The good thing is you do not need to be an experienced researcher to stratify a population for sampling. Here's a step-by-step guide on how to go about this.
Step 1: Define the Population of Interest
The first thing you should do is map out the population of interest for your research. For example, if you're researching wild cats in Africa, your population of interest would be all the tigers, cheetahs, hyenas, and the like in Africa's forests, savannas, and mountains.
Step 2: Break the population of interest into strata
At this point, you should have specific parameters for splitting your target population into smaller, internally homogeneous groups. You can stratify the population-based on multiple criteria, or stick with a single parameter.
Step 3: Now, place homogeneous variables into strata using the characteristics specified earlier. If your strata are based on gender, you can have something like this:
Step 4: Choose the stratified sampling method for your target population. You can opt for disproportionate or proportionate stratified sampling.
Step 5: Determine the ideal sample size for your systematic investigation. For this, you need to calculate the margin of error, standard deviation and confidence level of your data. When you have them, apply this formula:
Step 6: Choose the variables for your sample using another probability sampling method, such as simple random or systematic sampling.
Here are a few frequently asked questions about stratified sampling
The major difference between stratified sampling and cluster sampling is how subsets are drawn from the research population. In cluster sampling, the researcher depends on naturally-occurring divisors like geographical location, school districts, and the like.
In stratified sampling, the researcher doesn't depend on only naturally occurring parameters. This means that the researcher might have the need to create groups or strata based on specific parameters.
Let's discuss other differences between stratified sampling and cluster sampling.
Cluster sampling involves choosing the research sample from naturally occurring groups known as clusters. In stratified sampling, the researcher selects the sample population from non-overlapping, homogeneous strata.
In cluster sampling, the researcher randomly selects clusters and includes all of the members of these clusters in the sample. For stratified sampling, the researcher randomly selects members from various formed strata.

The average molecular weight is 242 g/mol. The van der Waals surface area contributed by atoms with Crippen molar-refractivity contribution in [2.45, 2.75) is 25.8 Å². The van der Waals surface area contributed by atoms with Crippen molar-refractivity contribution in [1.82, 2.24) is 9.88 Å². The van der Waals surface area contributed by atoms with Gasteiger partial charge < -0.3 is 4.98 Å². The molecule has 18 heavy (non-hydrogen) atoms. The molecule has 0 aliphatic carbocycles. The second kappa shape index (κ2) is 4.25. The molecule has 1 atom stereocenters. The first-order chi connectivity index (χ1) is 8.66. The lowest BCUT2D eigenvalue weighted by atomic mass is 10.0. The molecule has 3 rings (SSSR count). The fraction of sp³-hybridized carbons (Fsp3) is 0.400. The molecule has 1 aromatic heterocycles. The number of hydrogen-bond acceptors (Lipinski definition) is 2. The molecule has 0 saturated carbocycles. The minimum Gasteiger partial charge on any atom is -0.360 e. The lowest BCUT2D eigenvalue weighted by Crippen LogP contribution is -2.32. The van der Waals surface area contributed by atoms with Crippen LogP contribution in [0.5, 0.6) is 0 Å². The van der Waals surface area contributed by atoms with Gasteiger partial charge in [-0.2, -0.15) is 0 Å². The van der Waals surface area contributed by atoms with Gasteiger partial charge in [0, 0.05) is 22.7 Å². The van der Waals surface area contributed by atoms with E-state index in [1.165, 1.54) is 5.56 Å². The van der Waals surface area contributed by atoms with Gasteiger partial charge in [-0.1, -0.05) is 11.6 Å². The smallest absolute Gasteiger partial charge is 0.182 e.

In cluster sampling, there's external homogeneity between various clusters. Homogeneity occurs internally; that is within the strata, in stratified sampling.
Stratified sampling is better than quota sampling because of a number of reasons. First, stratified sampling works with a sample frame which helps the researcher arrive at outcomes that are a close representation of the data from the actual population.
Also, stratified sampling allows the researcher to account for any sampling errors in the systematic investigation. Quota sampling can disguise potentially significant bias.
The best time to use stratified sampling is when you need to determine the relationship between two groups within the same population of interest. Since stratified sampling accounts for all subgroups in the population, the researcher can represent and account for even the smallest stratum in the population.
Stratified random sampling is more compatible with qualitative research but it can also be used in quantitative data collection.
Whether you opt for proportionate or disproportionate stratified sampling, the most important thing is creating sub-groups that are internally homogenous, and externally heterogeneous. This way, you can account for minority groups and have a truly representative sample.
Also, avoid laying too much emphasis on one of the sub-groups as this can skew your sample and distort expected results. Once you have a well-rounded sample population, you can deploy different data collection methods, including surveys and questionnaires, and get the information you need.